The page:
This goes a little deeper, but it is worth the trip! First of all, when it comes to computer languages, any experienced IT person knows that no one language rules them all.  To be effective in the IT workforce, students will likely need at least passing familiarity with HTML, CSS, JavaScript, Python, PHP, SQL, Linux, Windows, MacOS and quite a few more. Likewise, from a business standpoint, a company that fails to internationalize or regionalize communications  and user interface gives up on something like 80% of the potential global marketplace. Unique among all peoples, US citizens sometimes think they can get through life without any “foreign” language proficiency.  I disagree. Everyone needs to try a second or third language, if only to have the experience of what it’s like to navigate the world with a different roadmap. Foreign travel, including study abroad, is highly valuable for this reason. If you have learned at least a bit of some second language, try setting your browser’s search parameters to return results in that language. Then try using Google Translate (or some other tool like that), to help you make sense of the results. Once I was trying to solve a technical problem and the answer was found on a technical discussion board – in Portuguese! That is a language I barely understand, but it worked. Can you get what you need from non-English sources? Try it! At the very least, your teaching skills will likely improve thanks to the experience you gain from being on the linguistic outside looking in.

Modeling, give instructions. check for understanding

These are all meat and potatoes DI techniques. Some people have the well-intended, but thoroughly mistaken notion that when your students get diverse, you need to practice “liberation pedagogy” and not impose anything on the students.  With ESL students, it’s pretty much the opposite. They came to the US to get away from oppression somewhere else in the world. Now they need job skills. DI will get them those. Also, the high structure and repetitious nature of DI is absolutely the best recipe when students are challenged to understand even normal vocabulary in English, which for better or worse must work for them as the language of instruction.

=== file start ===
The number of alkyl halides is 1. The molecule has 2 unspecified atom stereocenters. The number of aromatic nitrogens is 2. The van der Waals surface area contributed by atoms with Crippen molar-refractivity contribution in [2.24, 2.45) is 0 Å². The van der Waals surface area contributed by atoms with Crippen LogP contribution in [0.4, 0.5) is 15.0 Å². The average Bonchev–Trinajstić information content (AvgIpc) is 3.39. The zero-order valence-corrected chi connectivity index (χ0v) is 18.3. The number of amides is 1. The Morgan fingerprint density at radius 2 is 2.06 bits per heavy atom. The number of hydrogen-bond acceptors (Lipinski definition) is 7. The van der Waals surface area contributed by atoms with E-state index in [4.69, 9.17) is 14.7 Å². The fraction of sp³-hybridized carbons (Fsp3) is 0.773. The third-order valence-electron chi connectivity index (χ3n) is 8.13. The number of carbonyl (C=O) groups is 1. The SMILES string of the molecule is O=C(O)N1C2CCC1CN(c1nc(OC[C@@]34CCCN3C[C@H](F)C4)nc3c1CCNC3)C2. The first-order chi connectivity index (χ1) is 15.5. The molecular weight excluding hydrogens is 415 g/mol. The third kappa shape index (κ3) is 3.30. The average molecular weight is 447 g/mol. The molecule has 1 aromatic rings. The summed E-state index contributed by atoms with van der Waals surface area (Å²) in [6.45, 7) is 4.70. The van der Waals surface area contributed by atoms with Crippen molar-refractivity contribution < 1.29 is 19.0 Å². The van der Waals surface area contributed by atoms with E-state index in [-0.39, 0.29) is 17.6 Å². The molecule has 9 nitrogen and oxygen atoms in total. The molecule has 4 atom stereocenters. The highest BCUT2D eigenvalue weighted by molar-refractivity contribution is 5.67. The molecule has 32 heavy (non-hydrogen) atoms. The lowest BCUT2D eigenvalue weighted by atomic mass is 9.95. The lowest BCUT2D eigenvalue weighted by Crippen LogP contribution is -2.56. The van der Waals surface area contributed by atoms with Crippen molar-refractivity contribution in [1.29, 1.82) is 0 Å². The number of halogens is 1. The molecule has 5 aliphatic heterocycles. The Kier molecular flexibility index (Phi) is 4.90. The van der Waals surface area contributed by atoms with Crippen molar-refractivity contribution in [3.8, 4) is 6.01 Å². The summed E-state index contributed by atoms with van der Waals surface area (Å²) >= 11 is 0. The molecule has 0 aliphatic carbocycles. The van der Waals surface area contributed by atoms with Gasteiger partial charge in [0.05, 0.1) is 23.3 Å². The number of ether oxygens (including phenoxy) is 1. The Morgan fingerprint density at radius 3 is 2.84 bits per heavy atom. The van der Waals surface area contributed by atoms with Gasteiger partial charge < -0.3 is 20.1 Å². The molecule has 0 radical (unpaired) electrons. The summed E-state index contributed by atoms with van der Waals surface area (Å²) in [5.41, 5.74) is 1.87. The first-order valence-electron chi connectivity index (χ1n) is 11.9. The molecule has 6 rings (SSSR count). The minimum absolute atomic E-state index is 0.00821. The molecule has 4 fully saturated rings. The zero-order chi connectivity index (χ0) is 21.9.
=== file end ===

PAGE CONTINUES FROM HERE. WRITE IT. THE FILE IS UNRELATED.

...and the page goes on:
This does not rule out discovery learning, projects, or group  work. Diversify! Bring some open-ended projects too. Remember, you also want to encourage speaking and writing, because ESL students need to work those language-producing muscles. Just use a lot of DI to frame whatever the project is so the students won’t feel like some taxi just dropped them off mistakenly on a lonely road in the middle of nowhere.

Use of non-linguistic cues

Even many native English speakers are visual or hands-on learners.  No IT class should be all talk, all the time. Use screen shots, slides, live demos, and hand-on simulations and lab work to engage all the students’ senses. You should do this anyway, even for a class of English majors. (Especially for a class of English majors!) Again, a structurally diversified instructional program will accommodate ESL students without any major distractions or modifications to business as usual.


https://readinghorizons.website/blog/learning-the-value-of-english/Links to an external site.

https://www.edutopia.org/article/6-essential-strategies-teaching-english-language-learners/Links to an external site.



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Making Connections: Instructors Guide for Information Technology Copyright © by Robert Bunge is licensed under a Creative Commons Attribution 4.0 International License, except where otherwise noted.